Sanpat Pal is the founder and leader of “The Pink Gang,” an organization based in the Banda region of northern India. The gang was founded in 2006 and has several thousand members, almost all of them women. The gang members come from hundreds of villages throughout the region. They are called “The Pink Gang” because they wear traditional Indian dresses in a bright pink color.
Sanpat and her followers believe that their society is unjust, especially to women. So they have joined together to fight for justice. The Pink Gang members also believe that the government and the police are not really trying to do anything to protect women who are being badly treated. They think that situation could only be improved if ordinary people take the law into their own hands—even if that means using violence and perhaps going to jail.
Sanpat got the idea of starting the gang after an incident that involved her own sister. Her sister’s husband, who was an alcoholic, had dragged his wife by her hair around the yard of his house. Sanpat got some other women to help her and, together they chased her brother-in-law into a sugar cane field and beat him up with sticks and metal rods.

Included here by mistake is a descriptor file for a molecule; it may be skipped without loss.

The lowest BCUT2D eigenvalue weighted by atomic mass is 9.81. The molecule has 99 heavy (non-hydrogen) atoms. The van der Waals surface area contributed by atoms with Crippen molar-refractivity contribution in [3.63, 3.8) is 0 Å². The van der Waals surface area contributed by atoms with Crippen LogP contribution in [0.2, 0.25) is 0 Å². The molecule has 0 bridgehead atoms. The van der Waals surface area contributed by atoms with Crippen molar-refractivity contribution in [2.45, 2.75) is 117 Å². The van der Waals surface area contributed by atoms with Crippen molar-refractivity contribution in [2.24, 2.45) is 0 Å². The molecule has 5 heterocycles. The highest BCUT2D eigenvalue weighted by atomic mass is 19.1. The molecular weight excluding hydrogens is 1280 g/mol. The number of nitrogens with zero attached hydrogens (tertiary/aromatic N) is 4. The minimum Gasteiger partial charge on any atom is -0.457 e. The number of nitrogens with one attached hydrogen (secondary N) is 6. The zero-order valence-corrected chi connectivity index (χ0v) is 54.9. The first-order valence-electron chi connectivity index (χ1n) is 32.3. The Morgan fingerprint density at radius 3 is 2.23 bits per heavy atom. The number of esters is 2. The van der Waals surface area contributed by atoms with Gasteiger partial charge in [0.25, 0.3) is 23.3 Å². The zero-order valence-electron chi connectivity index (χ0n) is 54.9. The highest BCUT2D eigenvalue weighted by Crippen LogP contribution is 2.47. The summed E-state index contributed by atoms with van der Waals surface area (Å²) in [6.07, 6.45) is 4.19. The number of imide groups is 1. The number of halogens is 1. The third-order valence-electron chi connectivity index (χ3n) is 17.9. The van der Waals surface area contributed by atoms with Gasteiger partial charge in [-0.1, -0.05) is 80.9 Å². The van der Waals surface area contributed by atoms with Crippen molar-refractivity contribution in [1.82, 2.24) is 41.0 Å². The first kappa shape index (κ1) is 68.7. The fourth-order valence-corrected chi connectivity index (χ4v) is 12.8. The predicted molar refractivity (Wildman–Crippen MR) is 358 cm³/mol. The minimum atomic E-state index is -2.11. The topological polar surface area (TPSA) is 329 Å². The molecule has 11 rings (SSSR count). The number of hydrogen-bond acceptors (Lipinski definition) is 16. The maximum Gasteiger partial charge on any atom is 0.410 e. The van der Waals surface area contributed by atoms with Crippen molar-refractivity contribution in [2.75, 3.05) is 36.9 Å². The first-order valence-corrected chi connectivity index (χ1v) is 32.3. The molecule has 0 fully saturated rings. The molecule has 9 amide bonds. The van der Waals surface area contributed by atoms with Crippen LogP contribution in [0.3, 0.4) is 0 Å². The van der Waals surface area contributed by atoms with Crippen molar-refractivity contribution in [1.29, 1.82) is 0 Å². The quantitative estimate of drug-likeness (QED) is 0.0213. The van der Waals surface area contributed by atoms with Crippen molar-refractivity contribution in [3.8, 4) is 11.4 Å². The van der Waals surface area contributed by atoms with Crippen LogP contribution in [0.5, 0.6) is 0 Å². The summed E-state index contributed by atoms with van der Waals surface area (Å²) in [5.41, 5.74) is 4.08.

Since that time, the pink gang has continued to fight for justice. And they are not interested only in fighting against the abuse of women. They are also determined to fight against government corruption.
In one case, for example, a government-run shop was supposed to be giving grain to poor people. But the officials who were in control of the shop were stealing the grain and making money by selling it in illegal markets. Two gang members stopped several trucks that were carrying this grain to one of these markets. Despite the fact that the drivers threatened them with knives, they managed to let the air out of the trucks’ tires and to get the keys. Then they demanded that the government take the grain back to the shop and make sure that it was distributed to poor people.
When she was interviewed in 2009, Sanpat was optimistic about the future of her fight. She said, “There used to be a feeling of helplessness, a belief that fighting back is just not possible, but that is changing.”
- the information came from these sources (consulted August 21, 2009):